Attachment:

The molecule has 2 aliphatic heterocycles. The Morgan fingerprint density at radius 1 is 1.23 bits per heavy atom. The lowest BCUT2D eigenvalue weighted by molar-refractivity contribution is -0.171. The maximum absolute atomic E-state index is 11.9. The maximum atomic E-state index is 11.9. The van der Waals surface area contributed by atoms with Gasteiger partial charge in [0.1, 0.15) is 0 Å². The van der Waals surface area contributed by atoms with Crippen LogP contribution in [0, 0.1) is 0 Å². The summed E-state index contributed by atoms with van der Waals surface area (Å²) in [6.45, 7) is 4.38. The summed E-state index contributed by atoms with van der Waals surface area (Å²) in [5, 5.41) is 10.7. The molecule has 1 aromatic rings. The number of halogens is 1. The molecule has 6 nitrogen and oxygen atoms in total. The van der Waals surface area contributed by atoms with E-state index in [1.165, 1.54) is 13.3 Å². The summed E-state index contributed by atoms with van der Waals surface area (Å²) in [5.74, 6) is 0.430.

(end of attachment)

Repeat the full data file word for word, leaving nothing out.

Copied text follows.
The molecule has 2 aliphatic heterocycles. The Morgan fingerprint density at radius 1 is 1.23 bits per heavy atom. The lowest BCUT2D eigenvalue weighted by molar-refractivity contribution is -0.171. The maximum absolute atomic E-state index is 11.9. The maximum atomic E-state index is 11.9. The van der Waals surface area contributed by atoms with Gasteiger partial charge in [0.1, 0.15) is 0 Å². The van der Waals surface area contributed by atoms with Crippen LogP contribution in [0, 0.1) is 0 Å². The summed E-state index contributed by atoms with van der Waals surface area (Å²) in [6.45, 7) is 4.38. The summed E-state index contributed by atoms with van der Waals surface area (Å²) in [5, 5.41) is 10.7. The molecule has 1 aromatic rings. The number of halogens is 1. The molecule has 6 nitrogen and oxygen atoms in total. The van der Waals surface area contributed by atoms with E-state index in [1.165, 1.54) is 13.3 Å². The summed E-state index contributed by atoms with van der Waals surface area (Å²) in [5.74, 6) is 0.430.